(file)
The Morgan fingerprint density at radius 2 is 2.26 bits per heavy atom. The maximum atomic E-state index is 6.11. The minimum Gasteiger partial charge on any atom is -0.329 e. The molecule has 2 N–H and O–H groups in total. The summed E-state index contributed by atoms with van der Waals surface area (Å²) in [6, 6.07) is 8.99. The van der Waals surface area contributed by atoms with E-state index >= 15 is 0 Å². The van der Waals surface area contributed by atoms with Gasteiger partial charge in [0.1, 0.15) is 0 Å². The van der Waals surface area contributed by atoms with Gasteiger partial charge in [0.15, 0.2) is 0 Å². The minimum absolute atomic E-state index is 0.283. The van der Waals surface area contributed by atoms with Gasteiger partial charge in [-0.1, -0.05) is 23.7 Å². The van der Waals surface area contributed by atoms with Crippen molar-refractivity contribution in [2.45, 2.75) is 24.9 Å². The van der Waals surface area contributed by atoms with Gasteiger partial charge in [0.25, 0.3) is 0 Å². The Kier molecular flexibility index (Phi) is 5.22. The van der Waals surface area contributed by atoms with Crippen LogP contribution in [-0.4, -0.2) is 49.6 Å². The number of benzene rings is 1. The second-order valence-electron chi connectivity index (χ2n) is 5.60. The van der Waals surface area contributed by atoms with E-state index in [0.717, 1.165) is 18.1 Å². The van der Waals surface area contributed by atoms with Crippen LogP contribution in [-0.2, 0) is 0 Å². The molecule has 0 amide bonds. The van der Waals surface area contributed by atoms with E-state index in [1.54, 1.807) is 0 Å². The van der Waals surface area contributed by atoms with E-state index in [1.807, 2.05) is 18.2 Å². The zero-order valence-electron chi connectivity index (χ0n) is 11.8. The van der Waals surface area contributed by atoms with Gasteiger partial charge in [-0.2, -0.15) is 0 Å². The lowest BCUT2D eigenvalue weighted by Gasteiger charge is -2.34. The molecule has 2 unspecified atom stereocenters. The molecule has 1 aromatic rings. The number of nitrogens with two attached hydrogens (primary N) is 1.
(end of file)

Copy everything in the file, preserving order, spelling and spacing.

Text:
The Morgan fingerprint density at radius 2 is 2.26 bits per heavy atom. The maximum atomic E-state index is 6.11. The minimum Gasteiger partial charge on any atom is -0.329 e. The molecule has 2 N–H and O–H groups in total. The summed E-state index contributed by atoms with van der Waals surface area (Å²) in [6, 6.07) is 8.99. The van der Waals surface area contributed by atoms with E-state index >= 15 is 0 Å². The van der Waals surface area contributed by atoms with Gasteiger partial charge in [0.1, 0.15) is 0 Å². The van der Waals surface area contributed by atoms with Gasteiger partial charge in [0.15, 0.2) is 0 Å². The minimum absolute atomic E-state index is 0.283. The van der Waals surface area contributed by atoms with Gasteiger partial charge in [-0.1, -0.05) is 23.7 Å². The van der Waals surface area contributed by atoms with Crippen molar-refractivity contribution in [2.45, 2.75) is 24.9 Å². The van der Waals surface area contributed by atoms with Gasteiger partial charge in [0.25, 0.3) is 0 Å². The Kier molecular flexibility index (Phi) is 5.22. The van der Waals surface area contributed by atoms with Crippen LogP contribution in [-0.4, -0.2) is 49.6 Å². The number of benzene rings is 1. The second-order valence-electron chi connectivity index (χ2n) is 5.60. The van der Waals surface area contributed by atoms with E-state index in [0.717, 1.165) is 18.1 Å². The van der Waals surface area contributed by atoms with Crippen LogP contribution in [-0.2, 0) is 0 Å². The molecule has 0 amide bonds. The van der Waals surface area contributed by atoms with E-state index in [1.54, 1.807) is 0 Å². The van der Waals surface area contributed by atoms with E-state index in [1.807, 2.05) is 18.2 Å². The zero-order valence-electron chi connectivity index (χ0n) is 11.8. The van der Waals surface area contributed by atoms with Gasteiger partial charge in [-0.2, -0.15) is 0 Å². The lowest BCUT2D eigenvalue weighted by Gasteiger charge is -2.34. The molecule has 2 unspecified atom stereocenters. The molecule has 1 aromatic rings. The number of nitrogens with two attached hydrogens (primary N) is 1.